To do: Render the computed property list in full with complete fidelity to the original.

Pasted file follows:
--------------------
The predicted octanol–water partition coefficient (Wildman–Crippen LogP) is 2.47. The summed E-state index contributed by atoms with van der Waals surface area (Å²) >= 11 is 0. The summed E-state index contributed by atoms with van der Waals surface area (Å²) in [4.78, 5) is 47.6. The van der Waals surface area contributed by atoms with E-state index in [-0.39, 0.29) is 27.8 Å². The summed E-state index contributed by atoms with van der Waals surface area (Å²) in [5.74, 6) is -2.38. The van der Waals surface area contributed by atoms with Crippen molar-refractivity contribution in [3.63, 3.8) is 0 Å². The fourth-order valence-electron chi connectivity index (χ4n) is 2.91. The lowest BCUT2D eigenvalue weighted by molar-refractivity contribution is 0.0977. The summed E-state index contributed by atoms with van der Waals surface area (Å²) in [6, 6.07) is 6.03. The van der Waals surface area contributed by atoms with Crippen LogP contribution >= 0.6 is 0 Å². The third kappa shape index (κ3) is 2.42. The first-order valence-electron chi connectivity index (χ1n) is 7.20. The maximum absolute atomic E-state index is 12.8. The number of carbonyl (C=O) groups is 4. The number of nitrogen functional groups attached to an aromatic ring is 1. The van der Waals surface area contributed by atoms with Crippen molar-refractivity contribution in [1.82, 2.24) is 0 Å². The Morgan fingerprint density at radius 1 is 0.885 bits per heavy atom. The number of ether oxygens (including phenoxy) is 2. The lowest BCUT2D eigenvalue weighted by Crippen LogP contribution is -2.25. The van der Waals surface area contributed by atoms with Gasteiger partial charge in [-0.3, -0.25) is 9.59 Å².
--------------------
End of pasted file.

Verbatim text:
The predicted octanol–water partition coefficient (Wildman–Crippen LogP) is 2.47. The summed E-state index contributed by atoms with van der Waals surface area (Å²) >= 11 is 0. The summed E-state index contributed by atoms with van der Waals surface area (Å²) in [4.78, 5) is 47.6. The van der Waals surface area contributed by atoms with E-state index in [-0.39, 0.29) is 27.8 Å². The summed E-state index contributed by atoms with van der Waals surface area (Å²) in [5.74, 6) is -2.38. The van der Waals surface area contributed by atoms with Crippen molar-refractivity contribution in [3.63, 3.8) is 0 Å². The fourth-order valence-electron chi connectivity index (χ4n) is 2.91. The lowest BCUT2D eigenvalue weighted by molar-refractivity contribution is 0.0977. The summed E-state index contributed by atoms with van der Waals surface area (Å²) in [6, 6.07) is 6.03. The van der Waals surface area contributed by atoms with Crippen LogP contribution >= 0.6 is 0 Å². The third kappa shape index (κ3) is 2.42. The first-order valence-electron chi connectivity index (χ1n) is 7.20. The maximum absolute atomic E-state index is 12.8. The number of carbonyl (C=O) groups is 4. The number of nitrogen functional groups attached to an aromatic ring is 1. The van der Waals surface area contributed by atoms with Crippen molar-refractivity contribution in [1.82, 2.24) is 0 Å². The Morgan fingerprint density at radius 1 is 0.885 bits per heavy atom. The number of ether oxygens (including phenoxy) is 2. The lowest BCUT2D eigenvalue weighted by Crippen LogP contribution is -2.25. The van der Waals surface area contributed by atoms with Gasteiger partial charge in [-0.3, -0.25) is 9.59 Å².